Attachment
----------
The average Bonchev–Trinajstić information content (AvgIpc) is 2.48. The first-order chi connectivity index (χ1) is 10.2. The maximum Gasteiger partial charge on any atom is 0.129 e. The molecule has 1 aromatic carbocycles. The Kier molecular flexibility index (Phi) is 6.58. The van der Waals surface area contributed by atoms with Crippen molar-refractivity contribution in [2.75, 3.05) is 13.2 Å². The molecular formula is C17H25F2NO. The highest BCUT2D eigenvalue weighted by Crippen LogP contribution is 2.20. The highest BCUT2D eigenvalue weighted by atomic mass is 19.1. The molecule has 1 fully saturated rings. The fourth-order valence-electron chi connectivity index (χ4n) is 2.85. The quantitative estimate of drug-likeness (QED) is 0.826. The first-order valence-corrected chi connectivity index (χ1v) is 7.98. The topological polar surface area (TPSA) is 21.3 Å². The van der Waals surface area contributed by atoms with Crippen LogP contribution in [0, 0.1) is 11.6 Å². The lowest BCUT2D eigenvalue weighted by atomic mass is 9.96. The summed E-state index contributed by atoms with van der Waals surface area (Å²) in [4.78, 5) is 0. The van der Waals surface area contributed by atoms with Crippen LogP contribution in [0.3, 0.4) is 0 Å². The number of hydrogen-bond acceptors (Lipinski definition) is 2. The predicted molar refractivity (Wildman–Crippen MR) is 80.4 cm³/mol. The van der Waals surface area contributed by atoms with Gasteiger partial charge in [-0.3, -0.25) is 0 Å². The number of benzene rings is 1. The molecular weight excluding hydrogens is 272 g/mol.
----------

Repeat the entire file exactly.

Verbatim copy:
The average Bonchev–Trinajstić information content (AvgIpc) is 2.48. The first-order chi connectivity index (χ1) is 10.2. The maximum Gasteiger partial charge on any atom is 0.129 e. The molecule has 1 aromatic carbocycles. The Kier molecular flexibility index (Phi) is 6.58. The van der Waals surface area contributed by atoms with Crippen molar-refractivity contribution in [2.75, 3.05) is 13.2 Å². The molecular formula is C17H25F2NO. The highest BCUT2D eigenvalue weighted by Crippen LogP contribution is 2.20. The highest BCUT2D eigenvalue weighted by atomic mass is 19.1. The molecule has 1 fully saturated rings. The fourth-order valence-electron chi connectivity index (χ4n) is 2.85. The quantitative estimate of drug-likeness (QED) is 0.826. The first-order valence-corrected chi connectivity index (χ1v) is 7.98. The topological polar surface area (TPSA) is 21.3 Å². The van der Waals surface area contributed by atoms with Crippen LogP contribution in [0, 0.1) is 11.6 Å². The lowest BCUT2D eigenvalue weighted by atomic mass is 9.96. The summed E-state index contributed by atoms with van der Waals surface area (Å²) in [4.78, 5) is 0. The van der Waals surface area contributed by atoms with Crippen LogP contribution in [0.3, 0.4) is 0 Å². The number of hydrogen-bond acceptors (Lipinski definition) is 2. The predicted molar refractivity (Wildman–Crippen MR) is 80.4 cm³/mol. The van der Waals surface area contributed by atoms with Gasteiger partial charge in [-0.3, -0.25) is 0 Å². The number of benzene rings is 1. The molecular weight excluding hydrogens is 272 g/mol.